Egypt: Army 'unnecessarily' destroyed schools in Sinai
The Egyptian army "unnecessarily" destroyed schools in the Sinai Peninsula in its war against militants, forcing a generation of pupils out of school, according to an investigation by a rights group.
Preliminary findings after months-long research by the Sinai Foundation for Human Rights (SFHR), which were shared with Middle East Eye, show the impact of the army's operation on education in the restive North Sinai.
The London-based group found that at least 59 schools have been demolished or attacked, and 37 schools have been turned into military bases in the 10-year war, which was first reported by The Guardian. Most schools affected are public schools covering primary and preparatory stages of elementary education.
The cases documented by SFHR include the destruction of two schools: the Arab Belli Primary School and Preparatory School in the Arab Belli tribal community, part of al-Hasana city, south of el-Arish city.
The organisation does not have confirmed information on the date of the demolitions. But according to Ahmed Salem, SFHR's executive director, the available eyewitness accounts indicate the schools were demolished either in the latter half of 2020 or early 2021.
The schools, according to SFHR, were unnecessarily destroyed by the army, since they were located at least 15 kilometers from the buffer zone the state had declared around Arish airport.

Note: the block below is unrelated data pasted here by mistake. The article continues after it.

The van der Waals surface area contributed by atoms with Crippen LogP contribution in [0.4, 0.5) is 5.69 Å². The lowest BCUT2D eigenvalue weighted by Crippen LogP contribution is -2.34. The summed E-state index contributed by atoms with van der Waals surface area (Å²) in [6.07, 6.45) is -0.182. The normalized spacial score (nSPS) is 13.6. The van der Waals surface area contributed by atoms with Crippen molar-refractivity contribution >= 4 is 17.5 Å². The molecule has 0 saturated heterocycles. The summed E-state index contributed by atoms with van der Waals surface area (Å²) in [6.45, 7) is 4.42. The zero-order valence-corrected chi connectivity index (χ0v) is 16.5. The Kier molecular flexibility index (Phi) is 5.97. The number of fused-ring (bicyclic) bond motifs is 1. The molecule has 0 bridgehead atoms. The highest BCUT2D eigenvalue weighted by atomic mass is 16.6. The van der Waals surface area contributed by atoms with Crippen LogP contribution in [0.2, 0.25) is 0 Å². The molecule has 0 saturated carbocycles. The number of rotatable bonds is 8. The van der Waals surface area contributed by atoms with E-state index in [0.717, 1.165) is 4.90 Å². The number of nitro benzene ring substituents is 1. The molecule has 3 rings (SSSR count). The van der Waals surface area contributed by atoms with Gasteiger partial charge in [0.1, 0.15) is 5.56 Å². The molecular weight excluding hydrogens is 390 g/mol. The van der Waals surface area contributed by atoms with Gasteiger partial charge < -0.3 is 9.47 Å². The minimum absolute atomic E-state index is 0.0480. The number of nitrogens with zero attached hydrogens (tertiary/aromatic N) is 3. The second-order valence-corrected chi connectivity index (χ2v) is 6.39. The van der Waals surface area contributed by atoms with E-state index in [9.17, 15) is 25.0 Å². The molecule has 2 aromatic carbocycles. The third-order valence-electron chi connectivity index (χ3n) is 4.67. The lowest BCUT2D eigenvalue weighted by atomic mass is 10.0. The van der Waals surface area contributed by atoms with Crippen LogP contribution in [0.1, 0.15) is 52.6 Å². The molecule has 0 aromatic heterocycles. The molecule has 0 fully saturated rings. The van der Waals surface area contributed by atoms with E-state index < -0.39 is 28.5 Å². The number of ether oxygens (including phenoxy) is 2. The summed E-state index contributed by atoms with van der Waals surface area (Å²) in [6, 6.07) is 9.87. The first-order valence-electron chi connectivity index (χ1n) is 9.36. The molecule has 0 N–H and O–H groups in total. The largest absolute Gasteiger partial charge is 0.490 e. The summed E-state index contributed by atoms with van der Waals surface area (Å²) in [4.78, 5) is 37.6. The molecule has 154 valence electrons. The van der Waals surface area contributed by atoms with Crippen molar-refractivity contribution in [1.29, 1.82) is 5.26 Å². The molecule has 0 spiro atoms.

Salem said the demolishing of the two schools "caused a community-wide shock", as it happened overnight with no prior explanation and in conjunction with the demolitions of homes in the area.
“After the seizure of both schools, they were used as a military base by the army for a period of up to a year and a half, before the army returned and demolished the two schools and blew up the locals' homes in Arab Belli," Salem told MEE.
The two photos below, from November 2017 and March 2021, show before and after images of the Arab Belli Primary School.
According to Salem, the SFHR did not record any military operations during the period of the army's takeover of the two schools, nor were there any operations officially announced at the time. Militants have also not claimed any attacks in the area.
"This makes the bombing of the two schools after they were used militarily, and then the bombing of civilian homes in the village, a horrific violation that took place without urgent military necessity,” Salem told MEE.
He added that the damage to schools has led to "a compromised education system", as scores of students were left with no education and heightened illiteracy.
He said the demolitions and lack of remedy for students constitute a violation of Egypt's obligations under the UN Convention on the Rights of the Child and the International Covenant on Economic, Social and Cultural Rights, both of which Egypt has ratified.
Students deprived of education
A new school designated by local authorities as an alternative for the displaced students, al-Raysan School, is located 12 kilometres away, making it nearly impossible for most children to reach the school due to the absence of public transportation in the area.
After the demolition of the two schools, the families were displaced and were not given any financial compensation or alternative accommodation, so they had to leave their village, according to Salem.
A former teacher at Arab Belli Preparatory School, which had 40 registered students, told SFHR that the Arab Belli village location is strategic for both the army and militants. It has a hill that militants had used in the past to monitor Egyptian army aircraft at the nearby Arish airport.
'This generation has suffered a real injustice in access to education'
- Sinai-based teacher
The teacher said that access to the schools was difficult both before and after the 2018 military operation against the Islamic State (IS) group.
Prior to the operation, teachers and students were harassed and searched by militants from IS who had set up checkpoints on the road leading to the schools.